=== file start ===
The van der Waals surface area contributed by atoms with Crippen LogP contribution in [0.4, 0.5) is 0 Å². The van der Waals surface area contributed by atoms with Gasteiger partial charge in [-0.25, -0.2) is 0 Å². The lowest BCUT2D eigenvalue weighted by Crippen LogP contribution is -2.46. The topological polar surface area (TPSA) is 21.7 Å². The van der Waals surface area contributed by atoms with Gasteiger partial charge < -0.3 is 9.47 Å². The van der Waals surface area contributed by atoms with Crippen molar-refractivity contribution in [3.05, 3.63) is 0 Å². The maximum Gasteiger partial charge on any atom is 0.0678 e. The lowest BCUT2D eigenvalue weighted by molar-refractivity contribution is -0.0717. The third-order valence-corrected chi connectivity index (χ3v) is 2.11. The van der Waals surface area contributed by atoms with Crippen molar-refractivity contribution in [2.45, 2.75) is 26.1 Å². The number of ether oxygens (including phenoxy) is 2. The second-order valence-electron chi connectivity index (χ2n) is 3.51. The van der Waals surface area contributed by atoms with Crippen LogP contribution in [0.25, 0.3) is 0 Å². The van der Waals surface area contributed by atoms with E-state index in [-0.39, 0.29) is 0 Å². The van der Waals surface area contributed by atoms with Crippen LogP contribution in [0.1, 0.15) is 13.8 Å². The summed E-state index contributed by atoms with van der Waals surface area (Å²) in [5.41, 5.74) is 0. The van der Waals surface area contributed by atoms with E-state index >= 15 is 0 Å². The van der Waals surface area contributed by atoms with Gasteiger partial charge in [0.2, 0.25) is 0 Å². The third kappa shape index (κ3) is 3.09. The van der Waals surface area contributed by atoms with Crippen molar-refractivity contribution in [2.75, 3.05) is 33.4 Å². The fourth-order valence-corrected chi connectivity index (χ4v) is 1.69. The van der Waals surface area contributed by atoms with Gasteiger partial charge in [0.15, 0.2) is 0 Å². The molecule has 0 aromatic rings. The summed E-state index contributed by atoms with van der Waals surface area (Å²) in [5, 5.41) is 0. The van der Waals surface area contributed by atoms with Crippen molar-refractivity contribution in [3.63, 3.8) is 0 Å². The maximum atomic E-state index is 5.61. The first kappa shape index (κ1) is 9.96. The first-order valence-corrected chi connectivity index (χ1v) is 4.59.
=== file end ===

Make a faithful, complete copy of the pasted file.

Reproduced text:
The van der Waals surface area contributed by atoms with Crippen LogP contribution in [0.4, 0.5) is 0 Å². The van der Waals surface area contributed by atoms with Gasteiger partial charge in [-0.25, -0.2) is 0 Å². The lowest BCUT2D eigenvalue weighted by Crippen LogP contribution is -2.46. The topological polar surface area (TPSA) is 21.7 Å². The van der Waals surface area contributed by atoms with Gasteiger partial charge < -0.3 is 9.47 Å². The van der Waals surface area contributed by atoms with Crippen molar-refractivity contribution in [3.05, 3.63) is 0 Å². The maximum Gasteiger partial charge on any atom is 0.0678 e. The lowest BCUT2D eigenvalue weighted by molar-refractivity contribution is -0.0717. The third-order valence-corrected chi connectivity index (χ3v) is 2.11. The van der Waals surface area contributed by atoms with Crippen molar-refractivity contribution in [2.45, 2.75) is 26.1 Å². The number of ether oxygens (including phenoxy) is 2. The second-order valence-electron chi connectivity index (χ2n) is 3.51. The van der Waals surface area contributed by atoms with Crippen LogP contribution in [0.25, 0.3) is 0 Å². The van der Waals surface area contributed by atoms with E-state index in [-0.39, 0.29) is 0 Å². The van der Waals surface area contributed by atoms with Crippen LogP contribution in [0.1, 0.15) is 13.8 Å². The summed E-state index contributed by atoms with van der Waals surface area (Å²) in [5.41, 5.74) is 0. The van der Waals surface area contributed by atoms with E-state index >= 15 is 0 Å². The van der Waals surface area contributed by atoms with Gasteiger partial charge in [0.2, 0.25) is 0 Å². The third kappa shape index (κ3) is 3.09. The van der Waals surface area contributed by atoms with Crippen molar-refractivity contribution in [2.75, 3.05) is 33.4 Å². The fourth-order valence-corrected chi connectivity index (χ4v) is 1.69. The van der Waals surface area contributed by atoms with Gasteiger partial charge in [0.15, 0.2) is 0 Å². The molecule has 0 aromatic rings. The summed E-state index contributed by atoms with van der Waals surface area (Å²) in [5, 5.41) is 0. The van der Waals surface area contributed by atoms with Crippen molar-refractivity contribution in [3.63, 3.8) is 0 Å². The maximum atomic E-state index is 5.61. The first kappa shape index (κ1) is 9.96. The first-order valence-corrected chi connectivity index (χ1v) is 4.59.